"The Ultimate Checklist to Hire Great Teams" is a great place to start. It will guide you through the process of writing job descriptions, creating a candidate screening process, and beginning the interview process.
Make sure that you're also using an inclusive job title. For example, "Developer" is more inclusive than "Software Engineer.
"By ensuring that your job description is free of bias, you'll be able to attract a more diverse pool of candidates and hire better.
Bias in hiring statistics shows that the workforce is becoming a more diverse and inclusive place.
A study by LinkedIn found that from 2014 to 2018, the number of job postings that included the word "diversity" increased by 51%. The same study shows an increase in words like, "inclusion," and "belonging."
This is likely because companies are beginning to understand the importance of diversity and inclusion in the workplace.
While this is a step in the right direction, there's still more work to be done.
If you're screening or interviewing candidates to join your team, it starts with you.
You are the first line of defense against bias in hiring.
Lou Adler has 45+ years as a recruiter. His LinkedIn article titled, "10 Ways to Reduce Interviewer Bias," notes a surefire way to eliminate interviewer bias. "Don't make snap judgments... force yourself to wait 30 minutes before making a yes or no decision..." he says. Interviewer bias examples can show up in many forms but the most prevalent one we haven't yet covered is contrast bias.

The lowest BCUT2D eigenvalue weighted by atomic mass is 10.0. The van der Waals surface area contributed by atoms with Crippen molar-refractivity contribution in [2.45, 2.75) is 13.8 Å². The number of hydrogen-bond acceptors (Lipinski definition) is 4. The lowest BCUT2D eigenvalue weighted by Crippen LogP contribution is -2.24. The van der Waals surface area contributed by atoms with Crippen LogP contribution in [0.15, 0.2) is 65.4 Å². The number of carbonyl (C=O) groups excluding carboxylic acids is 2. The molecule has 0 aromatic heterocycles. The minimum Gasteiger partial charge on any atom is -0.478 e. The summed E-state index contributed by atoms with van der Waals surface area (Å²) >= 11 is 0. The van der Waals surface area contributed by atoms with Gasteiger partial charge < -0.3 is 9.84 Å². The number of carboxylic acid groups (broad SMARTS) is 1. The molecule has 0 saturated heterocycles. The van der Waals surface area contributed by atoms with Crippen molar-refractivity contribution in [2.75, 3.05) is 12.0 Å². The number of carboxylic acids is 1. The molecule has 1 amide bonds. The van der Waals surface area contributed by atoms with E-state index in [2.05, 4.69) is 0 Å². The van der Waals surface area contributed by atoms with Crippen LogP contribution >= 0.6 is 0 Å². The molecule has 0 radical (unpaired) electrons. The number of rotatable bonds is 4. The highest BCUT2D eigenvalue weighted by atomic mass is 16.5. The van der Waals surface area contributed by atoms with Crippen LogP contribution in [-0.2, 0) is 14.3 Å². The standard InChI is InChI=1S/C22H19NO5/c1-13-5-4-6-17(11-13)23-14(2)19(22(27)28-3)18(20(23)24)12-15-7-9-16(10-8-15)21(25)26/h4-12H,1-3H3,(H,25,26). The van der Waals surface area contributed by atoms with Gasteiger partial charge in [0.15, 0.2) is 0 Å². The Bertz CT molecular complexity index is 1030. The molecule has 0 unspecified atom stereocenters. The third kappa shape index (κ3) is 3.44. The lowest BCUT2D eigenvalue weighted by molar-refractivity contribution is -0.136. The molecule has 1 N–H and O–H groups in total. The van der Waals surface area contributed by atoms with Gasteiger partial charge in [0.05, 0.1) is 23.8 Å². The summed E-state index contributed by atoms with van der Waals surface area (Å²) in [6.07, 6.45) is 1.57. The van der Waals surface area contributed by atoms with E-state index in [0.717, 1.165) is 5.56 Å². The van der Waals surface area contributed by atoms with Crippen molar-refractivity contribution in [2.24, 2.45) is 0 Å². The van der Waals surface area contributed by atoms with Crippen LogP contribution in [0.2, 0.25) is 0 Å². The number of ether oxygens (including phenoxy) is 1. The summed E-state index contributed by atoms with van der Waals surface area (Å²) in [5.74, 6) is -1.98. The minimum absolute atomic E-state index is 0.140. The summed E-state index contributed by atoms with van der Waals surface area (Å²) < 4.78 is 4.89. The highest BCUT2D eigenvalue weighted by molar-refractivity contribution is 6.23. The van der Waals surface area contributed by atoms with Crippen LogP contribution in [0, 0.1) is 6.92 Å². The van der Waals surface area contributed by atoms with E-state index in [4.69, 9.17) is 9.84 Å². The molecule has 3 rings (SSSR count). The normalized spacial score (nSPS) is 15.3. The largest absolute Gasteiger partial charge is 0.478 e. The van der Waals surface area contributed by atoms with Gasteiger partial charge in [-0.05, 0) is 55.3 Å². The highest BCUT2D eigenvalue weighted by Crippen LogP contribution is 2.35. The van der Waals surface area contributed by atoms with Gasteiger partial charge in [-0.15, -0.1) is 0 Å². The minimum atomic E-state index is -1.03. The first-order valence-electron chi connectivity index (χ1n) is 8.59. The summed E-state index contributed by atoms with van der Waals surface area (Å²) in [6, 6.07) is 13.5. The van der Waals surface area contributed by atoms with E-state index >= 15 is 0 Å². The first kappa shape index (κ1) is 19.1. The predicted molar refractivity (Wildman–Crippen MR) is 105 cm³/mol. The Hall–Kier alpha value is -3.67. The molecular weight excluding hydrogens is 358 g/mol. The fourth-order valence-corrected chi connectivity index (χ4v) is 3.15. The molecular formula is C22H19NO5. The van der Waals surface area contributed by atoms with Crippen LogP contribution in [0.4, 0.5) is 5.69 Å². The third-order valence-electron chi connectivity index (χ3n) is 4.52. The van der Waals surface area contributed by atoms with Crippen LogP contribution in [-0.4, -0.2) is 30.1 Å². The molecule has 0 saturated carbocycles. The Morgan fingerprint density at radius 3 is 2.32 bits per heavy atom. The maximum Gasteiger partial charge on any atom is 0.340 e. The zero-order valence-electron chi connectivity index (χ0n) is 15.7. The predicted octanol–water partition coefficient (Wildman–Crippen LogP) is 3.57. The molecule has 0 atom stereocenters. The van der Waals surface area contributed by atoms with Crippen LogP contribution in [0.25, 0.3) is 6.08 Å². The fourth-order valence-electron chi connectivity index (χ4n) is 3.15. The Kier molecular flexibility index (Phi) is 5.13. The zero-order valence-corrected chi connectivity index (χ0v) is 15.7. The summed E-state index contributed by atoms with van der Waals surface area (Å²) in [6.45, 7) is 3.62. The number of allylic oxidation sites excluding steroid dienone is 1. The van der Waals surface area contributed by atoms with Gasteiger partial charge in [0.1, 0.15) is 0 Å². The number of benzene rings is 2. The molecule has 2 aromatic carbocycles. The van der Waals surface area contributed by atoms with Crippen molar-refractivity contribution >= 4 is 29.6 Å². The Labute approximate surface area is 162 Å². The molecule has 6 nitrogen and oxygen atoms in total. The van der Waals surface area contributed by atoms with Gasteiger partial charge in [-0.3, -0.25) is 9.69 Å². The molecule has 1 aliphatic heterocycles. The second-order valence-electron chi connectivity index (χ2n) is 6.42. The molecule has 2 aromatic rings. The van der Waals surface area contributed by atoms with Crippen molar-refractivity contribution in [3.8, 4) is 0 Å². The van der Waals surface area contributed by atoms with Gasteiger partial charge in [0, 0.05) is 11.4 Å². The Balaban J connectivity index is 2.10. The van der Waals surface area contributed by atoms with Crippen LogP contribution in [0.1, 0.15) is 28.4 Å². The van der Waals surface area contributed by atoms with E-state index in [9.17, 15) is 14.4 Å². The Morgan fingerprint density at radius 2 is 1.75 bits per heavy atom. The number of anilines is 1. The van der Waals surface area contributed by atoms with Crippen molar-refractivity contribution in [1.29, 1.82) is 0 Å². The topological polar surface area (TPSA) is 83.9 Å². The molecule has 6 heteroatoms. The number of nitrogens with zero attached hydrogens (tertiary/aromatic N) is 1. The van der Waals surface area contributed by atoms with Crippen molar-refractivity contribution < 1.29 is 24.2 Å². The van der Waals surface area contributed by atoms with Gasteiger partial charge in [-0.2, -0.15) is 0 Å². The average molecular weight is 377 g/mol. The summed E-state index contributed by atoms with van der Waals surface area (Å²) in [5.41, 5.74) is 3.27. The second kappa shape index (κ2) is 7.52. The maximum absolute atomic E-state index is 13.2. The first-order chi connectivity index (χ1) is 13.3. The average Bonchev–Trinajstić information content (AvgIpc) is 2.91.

Contrast bias examples are seen most often when an interviewer has two candidates back-to-back and one candidate seems significantly better than the other.
The first candidate may not have done anything wrong, but they will be compared to the second candidate, who seems perfect in comparison.
This form of bias can be minimized with something as simple as taking breaks between interviews.
As we dig deeper into interviewer bias statistics, many things can be done to reduce bias in an interview, and most are very simple to identify and implement.
Using Interview intelligence software can help to identify and reduce bias by providing semi-structured questions that are proven to predict success in a role.
It can also help you to keep track of your hiring progress and ensure that every candidate is being treated fairly.
Using Pillar's interview intelligence platform will give you an edge in today's competitive job market while helping you to build a better, more equitable workplace. Request a demo, today!